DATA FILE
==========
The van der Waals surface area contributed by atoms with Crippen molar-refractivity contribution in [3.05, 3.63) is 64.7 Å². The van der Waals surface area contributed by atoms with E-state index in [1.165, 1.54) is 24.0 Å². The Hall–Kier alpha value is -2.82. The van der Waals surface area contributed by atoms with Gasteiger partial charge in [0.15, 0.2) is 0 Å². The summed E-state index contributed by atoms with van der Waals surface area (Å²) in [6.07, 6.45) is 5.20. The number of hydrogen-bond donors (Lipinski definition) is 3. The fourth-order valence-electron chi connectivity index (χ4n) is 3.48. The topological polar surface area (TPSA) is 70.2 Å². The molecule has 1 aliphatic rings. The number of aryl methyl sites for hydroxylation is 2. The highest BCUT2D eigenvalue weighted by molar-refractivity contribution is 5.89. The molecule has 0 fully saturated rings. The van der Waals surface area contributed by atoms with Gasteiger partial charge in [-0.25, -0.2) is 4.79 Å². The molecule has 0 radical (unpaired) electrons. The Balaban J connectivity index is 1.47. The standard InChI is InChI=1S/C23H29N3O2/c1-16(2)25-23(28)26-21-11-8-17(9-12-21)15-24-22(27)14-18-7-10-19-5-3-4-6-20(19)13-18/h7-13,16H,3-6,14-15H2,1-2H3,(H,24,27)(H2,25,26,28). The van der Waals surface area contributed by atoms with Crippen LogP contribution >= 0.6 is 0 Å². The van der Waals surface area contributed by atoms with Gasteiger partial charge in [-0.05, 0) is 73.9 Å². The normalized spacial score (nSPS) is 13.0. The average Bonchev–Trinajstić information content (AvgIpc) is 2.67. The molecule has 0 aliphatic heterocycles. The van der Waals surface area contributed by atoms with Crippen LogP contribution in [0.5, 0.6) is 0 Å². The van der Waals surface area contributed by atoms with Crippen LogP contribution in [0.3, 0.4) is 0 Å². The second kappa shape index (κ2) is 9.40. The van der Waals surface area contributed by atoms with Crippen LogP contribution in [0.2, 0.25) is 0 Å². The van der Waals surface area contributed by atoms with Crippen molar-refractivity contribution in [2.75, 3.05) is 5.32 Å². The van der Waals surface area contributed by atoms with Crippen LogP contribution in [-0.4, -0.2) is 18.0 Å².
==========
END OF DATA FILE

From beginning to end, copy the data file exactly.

The van der Waals surface area contributed by atoms with Crippen molar-refractivity contribution in [3.05, 3.63) is 64.7 Å². The van der Waals surface area contributed by atoms with E-state index in [1.165, 1.54) is 24.0 Å². The Hall–Kier alpha value is -2.82. The van der Waals surface area contributed by atoms with Gasteiger partial charge in [0.15, 0.2) is 0 Å². The summed E-state index contributed by atoms with van der Waals surface area (Å²) in [6.07, 6.45) is 5.20. The number of hydrogen-bond donors (Lipinski definition) is 3. The fourth-order valence-electron chi connectivity index (χ4n) is 3.48. The topological polar surface area (TPSA) is 70.2 Å². The molecule has 1 aliphatic rings. The number of aryl methyl sites for hydroxylation is 2. The highest BCUT2D eigenvalue weighted by molar-refractivity contribution is 5.89. The molecule has 0 fully saturated rings. The van der Waals surface area contributed by atoms with Gasteiger partial charge in [-0.25, -0.2) is 4.79 Å². The molecule has 0 radical (unpaired) electrons. The Balaban J connectivity index is 1.47. The standard InChI is InChI=1S/C23H29N3O2/c1-16(2)25-23(28)26-21-11-8-17(9-12-21)15-24-22(27)14-18-7-10-19-5-3-4-6-20(19)13-18/h7-13,16H,3-6,14-15H2,1-2H3,(H,24,27)(H2,25,26,28). The van der Waals surface area contributed by atoms with Crippen LogP contribution >= 0.6 is 0 Å². The van der Waals surface area contributed by atoms with Gasteiger partial charge in [-0.05, 0) is 73.9 Å². The normalized spacial score (nSPS) is 13.0. The average Bonchev–Trinajstić information content (AvgIpc) is 2.67. The molecule has 0 aliphatic heterocycles. The van der Waals surface area contributed by atoms with Crippen LogP contribution in [0.5, 0.6) is 0 Å². The van der Waals surface area contributed by atoms with Crippen LogP contribution in [0.3, 0.4) is 0 Å². The second kappa shape index (κ2) is 9.40. The van der Waals surface area contributed by atoms with Crippen LogP contribution in [0.2, 0.25) is 0 Å². The van der Waals surface area contributed by atoms with Crippen molar-refractivity contribution in [2.75, 3.05) is 5.32 Å². The van der Waals surface area contributed by atoms with Crippen LogP contribution in [-0.4, -0.2) is 18.0 Å².